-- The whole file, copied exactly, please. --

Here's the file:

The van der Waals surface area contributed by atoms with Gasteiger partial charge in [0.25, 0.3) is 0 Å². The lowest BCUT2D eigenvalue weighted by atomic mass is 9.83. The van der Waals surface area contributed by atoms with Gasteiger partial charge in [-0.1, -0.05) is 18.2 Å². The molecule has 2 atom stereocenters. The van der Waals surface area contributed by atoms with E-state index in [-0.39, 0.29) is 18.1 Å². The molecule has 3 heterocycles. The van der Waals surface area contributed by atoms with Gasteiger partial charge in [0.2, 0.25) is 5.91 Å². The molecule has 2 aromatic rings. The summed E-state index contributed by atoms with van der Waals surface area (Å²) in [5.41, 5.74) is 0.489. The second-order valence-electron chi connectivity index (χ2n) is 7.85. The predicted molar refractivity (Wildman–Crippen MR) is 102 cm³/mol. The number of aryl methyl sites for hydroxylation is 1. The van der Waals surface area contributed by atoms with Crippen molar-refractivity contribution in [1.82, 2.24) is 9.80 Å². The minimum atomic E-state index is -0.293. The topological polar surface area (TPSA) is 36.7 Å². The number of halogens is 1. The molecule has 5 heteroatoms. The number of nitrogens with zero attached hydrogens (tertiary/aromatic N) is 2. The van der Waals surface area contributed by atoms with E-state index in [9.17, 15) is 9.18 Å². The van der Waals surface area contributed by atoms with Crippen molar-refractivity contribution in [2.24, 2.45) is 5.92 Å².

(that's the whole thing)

The van der Waals surface area contributed by atoms with Gasteiger partial charge in [0.25, 0.3) is 0 Å². The lowest BCUT2D eigenvalue weighted by atomic mass is 9.83. The van der Waals surface area contributed by atoms with Gasteiger partial charge in [-0.1, -0.05) is 18.2 Å². The molecule has 2 atom stereocenters. The van der Waals surface area contributed by atoms with E-state index in [-0.39, 0.29) is 18.1 Å². The molecule has 3 heterocycles. The van der Waals surface area contributed by atoms with Gasteiger partial charge in [0.2, 0.25) is 5.91 Å². The molecule has 2 aromatic rings. The summed E-state index contributed by atoms with van der Waals surface area (Å²) in [5.41, 5.74) is 0.489. The second-order valence-electron chi connectivity index (χ2n) is 7.85. The predicted molar refractivity (Wildman–Crippen MR) is 102 cm³/mol. The number of aryl methyl sites for hydroxylation is 1. The van der Waals surface area contributed by atoms with Crippen molar-refractivity contribution in [1.82, 2.24) is 9.80 Å². The minimum atomic E-state index is -0.293. The topological polar surface area (TPSA) is 36.7 Å². The number of halogens is 1. The molecule has 5 heteroatoms. The number of nitrogens with zero attached hydrogens (tertiary/aromatic N) is 2. The van der Waals surface area contributed by atoms with E-state index in [9.17, 15) is 9.18 Å². The van der Waals surface area contributed by atoms with Crippen molar-refractivity contribution in [2.24, 2.45) is 5.92 Å².